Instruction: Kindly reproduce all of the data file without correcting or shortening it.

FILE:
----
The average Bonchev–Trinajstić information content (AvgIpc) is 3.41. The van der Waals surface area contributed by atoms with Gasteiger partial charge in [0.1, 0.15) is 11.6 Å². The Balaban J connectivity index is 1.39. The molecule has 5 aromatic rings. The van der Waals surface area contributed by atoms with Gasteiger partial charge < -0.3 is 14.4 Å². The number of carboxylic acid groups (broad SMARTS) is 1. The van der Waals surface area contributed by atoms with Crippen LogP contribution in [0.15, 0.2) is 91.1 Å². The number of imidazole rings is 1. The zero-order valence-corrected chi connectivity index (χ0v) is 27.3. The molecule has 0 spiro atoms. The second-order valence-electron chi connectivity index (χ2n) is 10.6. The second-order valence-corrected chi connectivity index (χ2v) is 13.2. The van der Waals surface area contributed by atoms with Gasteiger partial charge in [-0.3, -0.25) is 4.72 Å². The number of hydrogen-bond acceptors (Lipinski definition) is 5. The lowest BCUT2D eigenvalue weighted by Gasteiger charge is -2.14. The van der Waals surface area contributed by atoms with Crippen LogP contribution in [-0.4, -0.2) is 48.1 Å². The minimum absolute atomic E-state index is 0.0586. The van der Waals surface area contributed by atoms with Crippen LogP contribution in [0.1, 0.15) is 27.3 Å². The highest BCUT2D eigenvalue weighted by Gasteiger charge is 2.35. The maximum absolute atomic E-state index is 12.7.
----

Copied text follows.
The average Bonchev–Trinajstić information content (AvgIpc) is 3.41. The van der Waals surface area contributed by atoms with Gasteiger partial charge in [0.1, 0.15) is 11.6 Å². The Balaban J connectivity index is 1.39. The molecule has 5 aromatic rings. The van der Waals surface area contributed by atoms with Gasteiger partial charge < -0.3 is 14.4 Å². The number of carboxylic acid groups (broad SMARTS) is 1. The van der Waals surface area contributed by atoms with Crippen LogP contribution in [0.15, 0.2) is 91.1 Å². The number of imidazole rings is 1. The zero-order valence-corrected chi connectivity index (χ0v) is 27.3. The molecule has 0 spiro atoms. The second-order valence-electron chi connectivity index (χ2n) is 10.6. The second-order valence-corrected chi connectivity index (χ2v) is 13.2. The van der Waals surface area contributed by atoms with Gasteiger partial charge in [-0.3, -0.25) is 4.72 Å². The number of hydrogen-bond acceptors (Lipinski definition) is 5. The lowest BCUT2D eigenvalue weighted by Gasteiger charge is -2.14. The van der Waals surface area contributed by atoms with Crippen LogP contribution in [-0.4, -0.2) is 48.1 Å². The minimum absolute atomic E-state index is 0.0586. The van der Waals surface area contributed by atoms with Crippen LogP contribution in [0.1, 0.15) is 27.3 Å². The highest BCUT2D eigenvalue weighted by Gasteiger charge is 2.35. The maximum absolute atomic E-state index is 12.7.